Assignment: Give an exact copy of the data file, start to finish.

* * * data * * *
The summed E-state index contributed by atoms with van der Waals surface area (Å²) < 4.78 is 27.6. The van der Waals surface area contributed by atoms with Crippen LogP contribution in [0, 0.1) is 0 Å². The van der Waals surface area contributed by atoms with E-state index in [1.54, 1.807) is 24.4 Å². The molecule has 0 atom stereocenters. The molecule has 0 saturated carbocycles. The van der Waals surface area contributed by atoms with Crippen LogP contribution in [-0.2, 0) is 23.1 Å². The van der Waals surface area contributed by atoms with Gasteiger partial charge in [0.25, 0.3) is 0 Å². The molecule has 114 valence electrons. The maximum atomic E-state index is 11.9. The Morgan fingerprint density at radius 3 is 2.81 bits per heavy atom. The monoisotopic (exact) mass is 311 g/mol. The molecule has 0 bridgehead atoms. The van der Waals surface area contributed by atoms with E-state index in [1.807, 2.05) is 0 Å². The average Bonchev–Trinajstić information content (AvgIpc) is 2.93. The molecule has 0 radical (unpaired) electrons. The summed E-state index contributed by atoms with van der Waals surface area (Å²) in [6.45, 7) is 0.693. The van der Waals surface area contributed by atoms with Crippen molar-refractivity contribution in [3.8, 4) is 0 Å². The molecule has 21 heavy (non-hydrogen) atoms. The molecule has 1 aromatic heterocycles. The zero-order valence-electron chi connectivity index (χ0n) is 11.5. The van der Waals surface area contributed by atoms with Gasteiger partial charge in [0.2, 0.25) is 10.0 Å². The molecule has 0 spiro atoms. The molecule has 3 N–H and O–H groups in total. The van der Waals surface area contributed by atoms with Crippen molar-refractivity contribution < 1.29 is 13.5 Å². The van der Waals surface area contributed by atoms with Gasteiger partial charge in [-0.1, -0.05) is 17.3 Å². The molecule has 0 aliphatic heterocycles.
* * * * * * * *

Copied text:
The summed E-state index contributed by atoms with van der Waals surface area (Å²) < 4.78 is 27.6. The van der Waals surface area contributed by atoms with Crippen LogP contribution in [0, 0.1) is 0 Å². The van der Waals surface area contributed by atoms with E-state index in [1.54, 1.807) is 24.4 Å². The molecule has 0 atom stereocenters. The molecule has 0 saturated carbocycles. The van der Waals surface area contributed by atoms with Crippen LogP contribution in [-0.2, 0) is 23.1 Å². The van der Waals surface area contributed by atoms with Gasteiger partial charge in [0.25, 0.3) is 0 Å². The molecule has 114 valence electrons. The maximum atomic E-state index is 11.9. The Morgan fingerprint density at radius 3 is 2.81 bits per heavy atom. The monoisotopic (exact) mass is 311 g/mol. The molecule has 0 bridgehead atoms. The van der Waals surface area contributed by atoms with E-state index in [1.807, 2.05) is 0 Å². The average Bonchev–Trinajstić information content (AvgIpc) is 2.93. The molecule has 0 radical (unpaired) electrons. The summed E-state index contributed by atoms with van der Waals surface area (Å²) in [6.45, 7) is 0.693. The van der Waals surface area contributed by atoms with Crippen molar-refractivity contribution in [3.8, 4) is 0 Å². The molecule has 21 heavy (non-hydrogen) atoms. The molecule has 1 aromatic heterocycles. The zero-order valence-electron chi connectivity index (χ0n) is 11.5. The van der Waals surface area contributed by atoms with Gasteiger partial charge in [0.2, 0.25) is 10.0 Å². The molecule has 0 spiro atoms. The molecule has 3 N–H and O–H groups in total. The van der Waals surface area contributed by atoms with Crippen molar-refractivity contribution < 1.29 is 13.5 Å². The van der Waals surface area contributed by atoms with Gasteiger partial charge in [-0.1, -0.05) is 17.3 Å². The molecule has 0 aliphatic heterocycles.